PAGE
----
Potts persuasively argues that cognitive interviewing can enhance police legitimacy when dealing sensitively with victims and witnesses of crime. He demonstrates the value of considering how these long-established knowledges can be better and more consistently incorporated into practice. In the social sciences, these approaches to working with people who may be vulnerable and/or have suffered traumatic experiences, offers instruction for how we may proceed more ethically in the field. Attending to the sensory highlighted this in my own practice, providing me with a means of working carefully when researching sound in the prison environment. Considering the utlity of cognitive interviewing also serves to validate the role of the sensory in understanding matters criminological. In this aspect of criminology, theory is substantially behind practice. We speak about the iterative process between research and theory but attending more closely (and carefully) to the sensory reveals a chasm in communication between those of us who talk and teach and those of us who do and practice. The deeply embedded practices and wisdom of CI illustrate how impoverished our thinking can be in the absence of these conversations.

Being more sensitised to the sensory onslaught which characterises the aftermath of trauma allows us to better comprehend the profound toll of those working with violence and its aftermath. Accounting for how the sensory can be a source of intrusive recollection and distress allows for a more sensitive response to victims of violent crime, as Potts persuasively argued. More controversially, perhaps, this also carves out space for considering the impact of violence – as well as the often complicated and pre-existing relationship with it – for those who engagined in it. It is not so much the extension of these techniques in the field of interrogating suspects I argue for here, but rather what this affords us in greater and deeper understanding of a complex criminological phenomenon. Often, representations of violence become couched in those tensions between moral and legal discourse, to the detriment of disinterested inquiry. We cannot see, hear, smell, feel for the emotions that so frequently characterise responses to criminal justice (Karstedt et al 2011).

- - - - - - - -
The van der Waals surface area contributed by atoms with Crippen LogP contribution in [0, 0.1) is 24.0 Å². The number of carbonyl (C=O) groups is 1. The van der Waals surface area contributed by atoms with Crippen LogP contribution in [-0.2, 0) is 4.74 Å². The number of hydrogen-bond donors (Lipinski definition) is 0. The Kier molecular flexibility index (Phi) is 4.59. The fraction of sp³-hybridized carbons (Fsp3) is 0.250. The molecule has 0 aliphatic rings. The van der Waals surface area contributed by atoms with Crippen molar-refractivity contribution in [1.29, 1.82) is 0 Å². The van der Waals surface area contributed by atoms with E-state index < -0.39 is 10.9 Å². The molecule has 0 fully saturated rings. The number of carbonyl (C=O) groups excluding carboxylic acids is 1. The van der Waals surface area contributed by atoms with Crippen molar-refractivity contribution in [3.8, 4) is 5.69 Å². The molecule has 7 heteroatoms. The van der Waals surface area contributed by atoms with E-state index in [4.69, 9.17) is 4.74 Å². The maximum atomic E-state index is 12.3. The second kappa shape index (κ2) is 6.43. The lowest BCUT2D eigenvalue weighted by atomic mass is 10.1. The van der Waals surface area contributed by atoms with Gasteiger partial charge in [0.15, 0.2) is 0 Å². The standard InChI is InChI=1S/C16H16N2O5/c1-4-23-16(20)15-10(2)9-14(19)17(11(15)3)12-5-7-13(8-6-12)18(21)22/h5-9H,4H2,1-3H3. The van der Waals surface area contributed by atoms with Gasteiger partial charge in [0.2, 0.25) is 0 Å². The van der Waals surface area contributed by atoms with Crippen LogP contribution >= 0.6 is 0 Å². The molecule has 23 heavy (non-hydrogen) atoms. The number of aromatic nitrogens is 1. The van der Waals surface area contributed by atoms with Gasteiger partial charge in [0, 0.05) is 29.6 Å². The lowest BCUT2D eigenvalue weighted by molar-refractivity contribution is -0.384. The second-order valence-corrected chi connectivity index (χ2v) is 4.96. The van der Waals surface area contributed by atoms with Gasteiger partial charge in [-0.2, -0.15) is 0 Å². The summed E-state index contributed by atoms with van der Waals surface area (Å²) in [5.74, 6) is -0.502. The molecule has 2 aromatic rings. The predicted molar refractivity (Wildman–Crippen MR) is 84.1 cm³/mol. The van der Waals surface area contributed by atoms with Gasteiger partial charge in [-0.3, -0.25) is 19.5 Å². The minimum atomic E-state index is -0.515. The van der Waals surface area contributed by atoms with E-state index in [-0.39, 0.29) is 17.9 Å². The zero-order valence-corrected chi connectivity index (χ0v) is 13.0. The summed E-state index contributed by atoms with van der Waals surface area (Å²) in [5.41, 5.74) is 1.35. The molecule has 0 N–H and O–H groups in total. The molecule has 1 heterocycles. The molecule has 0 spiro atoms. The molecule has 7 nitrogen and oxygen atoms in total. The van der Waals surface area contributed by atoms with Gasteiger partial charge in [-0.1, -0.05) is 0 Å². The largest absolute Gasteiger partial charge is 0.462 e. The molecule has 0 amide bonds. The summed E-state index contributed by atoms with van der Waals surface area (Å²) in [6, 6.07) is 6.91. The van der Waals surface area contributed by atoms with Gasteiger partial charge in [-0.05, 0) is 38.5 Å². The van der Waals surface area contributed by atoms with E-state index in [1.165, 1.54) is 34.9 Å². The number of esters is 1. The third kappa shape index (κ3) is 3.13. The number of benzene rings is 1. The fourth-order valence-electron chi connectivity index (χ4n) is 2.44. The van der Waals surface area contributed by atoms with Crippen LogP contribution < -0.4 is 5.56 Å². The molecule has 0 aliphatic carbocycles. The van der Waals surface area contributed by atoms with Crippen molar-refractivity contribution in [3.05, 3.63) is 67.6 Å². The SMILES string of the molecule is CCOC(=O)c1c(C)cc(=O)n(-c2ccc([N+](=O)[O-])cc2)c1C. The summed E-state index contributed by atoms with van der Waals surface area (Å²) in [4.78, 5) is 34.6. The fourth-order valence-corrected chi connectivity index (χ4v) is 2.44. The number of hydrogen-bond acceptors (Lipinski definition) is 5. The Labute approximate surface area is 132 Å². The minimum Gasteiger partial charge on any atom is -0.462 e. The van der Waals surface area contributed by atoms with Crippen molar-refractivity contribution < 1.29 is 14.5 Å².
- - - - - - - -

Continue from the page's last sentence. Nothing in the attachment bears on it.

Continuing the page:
CI is an example of the ways in which the sensory informs practice and understanding in the realm of crime investigation. It also demonstrates the value of honouring the iterative process between practice and theory as it extends beyond our academic realm[1]. Here is a means of clearly distinguishing between our sensory and emotional worlds, and an opportunity to reassess our understanding of violence and trauma. Far from being a frivolous novelty, or an academic indulgence, exploring the ideas underpinning the development and deep-rootedness of CI illustrates the profound source of understanding offered by our senses.

For more on this, and the potentials of sensory methods for understanding criminological practices and processes, please see our forthcoming chapter: Herrity, K., Schmidt, B., Warr, J.J. “Sensory “Heteroglossia” and Social Control: Sensory Methodology and Method in Dodge, M., Faria, R. (eds) Qualitative Research in Criminology: Cutting Edge Methods. Springer